Not sure what to get your mom for Mother's Day? I have the perfect gift. Now more than ever, mother needs to KNOW BEST, so get her a copy of Slow Death by Rubber Duck: The Secret Danger of Everyday Things. Two wild and crazy Canadian science-policy geeks, Rick Smith and Bruce Lourie, write about the slightly horrific and sometimes hilarious experiment they conducted on themselves. For one week, they lingered in a rented apartment inhaling and ingesting a variety of toxic chemicals which are present in everyday household products. Some examples; personal-care products containing phthalates and triclosan, bisphenol A (BPA) leaching from baby and other plastic bottles, mercury found in tuna and the off-gassing from new carpets. The authors carefully monitored themselves taking urine and blood samples throughout the experiment to send for analysis to a highly respected forensic laboratory. "While we were voluntarily and deliberately exposing ourselves to these substances, thousands of people were unknowingly and involuntarily exposing themselves to the same chemicals," writes Rick Smith. By doing these ordinary things that people do everyday, for one week, Smith increased his urine levels of phthalate (MEP) 22 times, his level of BPA 7.5 times and his levels of triclosan 2,900 times.
A large and growing body of scientific research links exposure to toxic chemicals to many ailments including several forms of cancer, reproductive problems, birth defects, respiratory illnesses such as asthma and neurodevelopmental disorders such as attention deficit hyperactivity disorder (ADHD).
Simmer down, now. I promise you won't get depressed when you read this book but you may just get fed up with being a guinea pig to a feral chemical industry who spends millions lobbying publicly elected officials who are either a. oblivious, b. negligent, c. super rich, or d. all of the above! You just may become an outspoken leader and activist. C'mon already. We need you! "There are 82,000 chemicals in use in the United States with 700 new ones added each year. Of those roughly 82,000, only 650 are monitored through TRI (EPA's Toxic Release Inventory), only 200 have ever been tested for toxicity, and only five have been banned under the Toxic Substances Control Act, " says Bruce Lourie. "Not even asbestos is banned, a known carcinogen that has killed nearly 45,000 Americans over the past 30 years."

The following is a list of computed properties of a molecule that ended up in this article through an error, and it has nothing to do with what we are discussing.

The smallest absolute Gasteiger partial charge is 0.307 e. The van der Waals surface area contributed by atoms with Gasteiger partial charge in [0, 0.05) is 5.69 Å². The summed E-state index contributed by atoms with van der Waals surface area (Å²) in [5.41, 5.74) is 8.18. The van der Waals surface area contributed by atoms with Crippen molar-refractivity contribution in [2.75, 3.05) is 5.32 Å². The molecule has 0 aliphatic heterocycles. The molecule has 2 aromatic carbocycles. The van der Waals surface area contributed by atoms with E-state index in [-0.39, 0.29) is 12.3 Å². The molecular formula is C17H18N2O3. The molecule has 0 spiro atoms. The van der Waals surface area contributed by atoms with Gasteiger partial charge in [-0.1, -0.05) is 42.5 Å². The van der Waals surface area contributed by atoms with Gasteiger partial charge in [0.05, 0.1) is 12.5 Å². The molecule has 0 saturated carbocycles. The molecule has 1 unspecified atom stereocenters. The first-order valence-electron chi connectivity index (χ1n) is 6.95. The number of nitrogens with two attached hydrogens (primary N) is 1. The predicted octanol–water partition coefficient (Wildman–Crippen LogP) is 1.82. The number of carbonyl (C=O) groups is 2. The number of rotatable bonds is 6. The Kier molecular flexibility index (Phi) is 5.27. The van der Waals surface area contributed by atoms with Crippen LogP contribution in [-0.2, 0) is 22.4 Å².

If that's not insane, I don't know what is. Well actually, this is also in the Looney Tunes category: 93% of Americans tested have measurable amounts of BPA in their bodies. "What in God's name were they thinking when they started making household plastics out of a chemical that has been known for over 70 years to screw up the human body's hormone system?" writes Smith. Smith ate only canned products and drank out of polycarbonate for one full day during his experiment. His level of PBA increased more than sevenfold as an adult male. Babies are essentially doing that all day, every day.
The authors conclude that we can't completely succeed. The toxins are too widespread. You may eat organic at home but the chairs, bus seats and carpets are coated with toxic stain-resistant chemicals and the air fresheners in the cab, bathroom or office are spewing out phthalates. We need to first, get informed, so that we can make wise, educated choices as consumers. And secondly, we need bona fide government regulation and oversight of toxic chemicals.
Read, weep, and chuckle here and there. Then get active by joining the Environmental Working Group (www.ewg.org) who is working tirelessly to change arbitrary and outdated chemical laws. (Just this month EWG worked with Senator Frank Lautenberg (N.J.) to introduce the 'Safe Chemicals Act' which would regulate all chemicals and protect consumers.) Also visit www.cosmeticdatabase.com to see how many possibly carcinogenic chemicals you're lathering on to your skin in your favorite cosmetics.